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I violate law of energy conservation

  1. Jul 17, 2008 #1
    Let's say we have a helium balloon carrying total weight of 1 kg.
    We set up 2 stations. Pumping station on the ground and deflating station at certain height.
    We pump the ballon until it start to float up. We catch it at deflating station at height H.
    Now the energy we gain is potential energy of the falling balloon which is mGH.
    The energy require for pumping and deflating a ballon is set! If any.
    The height H can stretch as high as you want to! => mGH is a linear increasing function.
  2. jcsd
  3. Jul 17, 2008 #2


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    Staff: Mentor

    Cool -- perpetual motion finally!

    But seriously, if this is a closed cycle that runs continuously, how do you get the helium back down to the ground to keep refilling the balloon....? Pump it, right? And the energy you could get out of the balloon motion gets used up (plus more) in the helium pumping.

    Oh well, still no perpetual motion.
  4. Jul 17, 2008 #3
    Well, there's no problem in getting the helium back down. Just make a sealed tube that contain air lighter than helium and let gravity do the work. Yeah, still the sticky point is the pumping the ballon part. I suspect the energy require to pump the ballon is theoratically exact as the maximum height the ballon would reach. Oh well, I'll find another way to break that law.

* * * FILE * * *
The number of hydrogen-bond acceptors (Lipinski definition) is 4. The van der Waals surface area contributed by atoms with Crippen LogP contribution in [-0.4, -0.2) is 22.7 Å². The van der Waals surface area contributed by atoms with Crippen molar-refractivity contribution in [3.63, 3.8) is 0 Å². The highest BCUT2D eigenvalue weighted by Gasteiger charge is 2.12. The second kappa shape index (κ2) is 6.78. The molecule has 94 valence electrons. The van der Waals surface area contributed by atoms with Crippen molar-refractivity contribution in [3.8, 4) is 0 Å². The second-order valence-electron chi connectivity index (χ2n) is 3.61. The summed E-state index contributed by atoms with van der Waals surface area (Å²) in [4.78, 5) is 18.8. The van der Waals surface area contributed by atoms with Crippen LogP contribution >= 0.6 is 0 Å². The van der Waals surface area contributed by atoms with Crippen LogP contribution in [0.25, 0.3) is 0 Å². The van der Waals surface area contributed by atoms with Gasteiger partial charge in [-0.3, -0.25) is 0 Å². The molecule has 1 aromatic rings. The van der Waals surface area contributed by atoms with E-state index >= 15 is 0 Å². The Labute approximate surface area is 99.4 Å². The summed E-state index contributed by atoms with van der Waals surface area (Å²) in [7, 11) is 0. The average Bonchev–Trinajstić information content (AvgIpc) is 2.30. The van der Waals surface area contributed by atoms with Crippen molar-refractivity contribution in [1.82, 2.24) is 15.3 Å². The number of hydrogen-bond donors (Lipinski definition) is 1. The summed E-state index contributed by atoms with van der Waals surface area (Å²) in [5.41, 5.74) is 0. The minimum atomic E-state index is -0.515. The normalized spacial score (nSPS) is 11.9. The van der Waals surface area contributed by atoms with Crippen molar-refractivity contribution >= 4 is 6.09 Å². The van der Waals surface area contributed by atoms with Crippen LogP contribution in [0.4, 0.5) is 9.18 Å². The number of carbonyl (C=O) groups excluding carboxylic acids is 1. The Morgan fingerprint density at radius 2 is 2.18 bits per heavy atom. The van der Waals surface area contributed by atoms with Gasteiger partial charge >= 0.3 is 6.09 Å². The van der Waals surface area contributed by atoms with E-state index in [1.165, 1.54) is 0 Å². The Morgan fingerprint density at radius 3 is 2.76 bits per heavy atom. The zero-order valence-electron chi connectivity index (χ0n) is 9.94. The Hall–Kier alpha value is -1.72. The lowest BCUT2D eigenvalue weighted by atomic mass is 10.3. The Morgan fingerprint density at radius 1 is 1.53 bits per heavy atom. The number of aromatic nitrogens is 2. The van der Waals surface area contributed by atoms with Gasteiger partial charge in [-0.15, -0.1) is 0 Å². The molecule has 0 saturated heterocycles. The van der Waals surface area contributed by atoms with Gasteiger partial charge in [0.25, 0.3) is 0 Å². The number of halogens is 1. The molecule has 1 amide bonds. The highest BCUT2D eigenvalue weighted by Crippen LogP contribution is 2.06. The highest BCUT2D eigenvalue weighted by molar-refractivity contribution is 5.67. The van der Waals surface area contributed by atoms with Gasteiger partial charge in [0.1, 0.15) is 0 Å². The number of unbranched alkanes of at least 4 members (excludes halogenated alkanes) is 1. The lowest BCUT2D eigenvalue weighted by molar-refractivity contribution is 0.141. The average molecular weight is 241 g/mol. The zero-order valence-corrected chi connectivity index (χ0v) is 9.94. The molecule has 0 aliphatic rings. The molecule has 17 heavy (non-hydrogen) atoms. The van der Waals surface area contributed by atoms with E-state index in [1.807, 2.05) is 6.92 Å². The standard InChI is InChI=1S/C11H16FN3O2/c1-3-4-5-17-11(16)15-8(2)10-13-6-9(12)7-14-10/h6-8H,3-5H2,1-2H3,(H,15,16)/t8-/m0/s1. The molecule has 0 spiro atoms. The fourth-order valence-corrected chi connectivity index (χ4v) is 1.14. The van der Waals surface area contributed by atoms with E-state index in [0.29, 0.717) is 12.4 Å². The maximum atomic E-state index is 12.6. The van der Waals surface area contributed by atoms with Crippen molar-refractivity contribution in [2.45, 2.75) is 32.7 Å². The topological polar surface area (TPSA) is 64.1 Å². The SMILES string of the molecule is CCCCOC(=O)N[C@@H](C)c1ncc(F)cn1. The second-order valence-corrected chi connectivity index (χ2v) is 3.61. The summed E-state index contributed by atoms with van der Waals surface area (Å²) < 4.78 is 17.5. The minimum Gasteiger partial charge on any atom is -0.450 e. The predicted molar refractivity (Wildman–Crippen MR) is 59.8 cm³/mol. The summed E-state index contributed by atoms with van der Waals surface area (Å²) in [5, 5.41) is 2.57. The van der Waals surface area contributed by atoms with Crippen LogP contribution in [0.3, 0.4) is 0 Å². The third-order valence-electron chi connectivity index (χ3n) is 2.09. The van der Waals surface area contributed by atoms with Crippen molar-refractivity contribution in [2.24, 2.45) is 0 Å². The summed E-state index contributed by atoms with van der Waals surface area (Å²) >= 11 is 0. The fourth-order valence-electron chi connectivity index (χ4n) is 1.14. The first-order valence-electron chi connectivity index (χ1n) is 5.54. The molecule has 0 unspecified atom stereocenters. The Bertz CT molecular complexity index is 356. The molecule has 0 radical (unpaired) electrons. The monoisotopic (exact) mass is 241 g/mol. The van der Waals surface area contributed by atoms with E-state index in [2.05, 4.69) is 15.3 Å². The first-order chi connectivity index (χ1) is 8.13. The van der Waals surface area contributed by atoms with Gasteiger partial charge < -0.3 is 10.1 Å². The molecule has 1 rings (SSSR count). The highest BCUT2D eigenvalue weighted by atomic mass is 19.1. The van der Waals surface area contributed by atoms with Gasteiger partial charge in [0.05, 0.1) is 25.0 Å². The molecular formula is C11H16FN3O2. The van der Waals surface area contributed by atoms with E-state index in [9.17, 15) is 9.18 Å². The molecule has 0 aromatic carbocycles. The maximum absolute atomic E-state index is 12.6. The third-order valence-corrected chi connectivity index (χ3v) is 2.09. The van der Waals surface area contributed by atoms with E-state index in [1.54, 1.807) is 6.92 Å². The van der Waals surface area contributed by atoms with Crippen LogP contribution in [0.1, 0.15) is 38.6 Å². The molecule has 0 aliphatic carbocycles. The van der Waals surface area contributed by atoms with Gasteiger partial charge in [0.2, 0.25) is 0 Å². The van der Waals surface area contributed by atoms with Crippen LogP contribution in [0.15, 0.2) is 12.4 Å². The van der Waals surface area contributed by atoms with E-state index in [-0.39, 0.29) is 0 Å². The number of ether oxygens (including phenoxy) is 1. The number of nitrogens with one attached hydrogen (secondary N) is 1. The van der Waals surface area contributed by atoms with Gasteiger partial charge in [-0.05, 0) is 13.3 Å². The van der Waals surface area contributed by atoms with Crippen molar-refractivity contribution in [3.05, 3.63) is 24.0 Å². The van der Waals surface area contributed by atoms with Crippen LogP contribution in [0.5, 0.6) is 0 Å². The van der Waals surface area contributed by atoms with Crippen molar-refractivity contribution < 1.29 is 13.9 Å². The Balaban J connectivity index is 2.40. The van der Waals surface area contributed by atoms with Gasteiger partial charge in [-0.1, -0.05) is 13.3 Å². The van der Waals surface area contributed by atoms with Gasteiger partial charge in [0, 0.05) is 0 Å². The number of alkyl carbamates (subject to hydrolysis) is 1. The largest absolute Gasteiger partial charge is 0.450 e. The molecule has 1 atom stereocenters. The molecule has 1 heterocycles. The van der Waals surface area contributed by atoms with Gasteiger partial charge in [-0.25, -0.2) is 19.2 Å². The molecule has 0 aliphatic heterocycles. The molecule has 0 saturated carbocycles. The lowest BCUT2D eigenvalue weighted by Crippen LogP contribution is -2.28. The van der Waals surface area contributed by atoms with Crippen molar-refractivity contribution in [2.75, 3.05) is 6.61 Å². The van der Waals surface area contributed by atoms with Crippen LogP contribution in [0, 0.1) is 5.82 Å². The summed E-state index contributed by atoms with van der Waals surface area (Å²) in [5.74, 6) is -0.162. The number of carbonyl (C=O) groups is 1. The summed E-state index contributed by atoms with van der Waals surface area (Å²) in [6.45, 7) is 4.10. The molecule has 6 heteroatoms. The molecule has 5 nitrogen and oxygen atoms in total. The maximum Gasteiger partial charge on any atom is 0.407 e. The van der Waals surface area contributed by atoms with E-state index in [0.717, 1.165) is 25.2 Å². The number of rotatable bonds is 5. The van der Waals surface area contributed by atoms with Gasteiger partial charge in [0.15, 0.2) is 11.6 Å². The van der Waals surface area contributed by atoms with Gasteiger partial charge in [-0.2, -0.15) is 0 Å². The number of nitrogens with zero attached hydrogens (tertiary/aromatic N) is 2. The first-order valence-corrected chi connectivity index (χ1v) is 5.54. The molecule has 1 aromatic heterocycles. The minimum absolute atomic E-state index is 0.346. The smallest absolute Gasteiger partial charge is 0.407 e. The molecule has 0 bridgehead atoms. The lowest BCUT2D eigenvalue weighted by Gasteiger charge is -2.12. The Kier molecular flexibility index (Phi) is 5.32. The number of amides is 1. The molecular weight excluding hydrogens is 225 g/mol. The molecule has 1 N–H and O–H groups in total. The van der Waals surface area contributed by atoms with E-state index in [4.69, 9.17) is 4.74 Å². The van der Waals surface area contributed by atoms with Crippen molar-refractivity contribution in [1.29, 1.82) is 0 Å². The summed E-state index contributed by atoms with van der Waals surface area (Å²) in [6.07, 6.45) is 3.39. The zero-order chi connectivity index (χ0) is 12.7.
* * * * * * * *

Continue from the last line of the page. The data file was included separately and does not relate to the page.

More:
5. Jul 17, 2008 #4


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    Staff: Mentor

    Your time really would be better spent on another pursuit. Right now, you're playing a lottery with no jackpot!
  6. Jul 18, 2008 #5


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    I think we have entertained this sufficiently. Please review the https://www.physicsforums.com/showthread.php?t=5374" on why such topic of discussion is not allowed on here.

    Last edited by a moderator: Apr 23, 2017 at 2:20 PM
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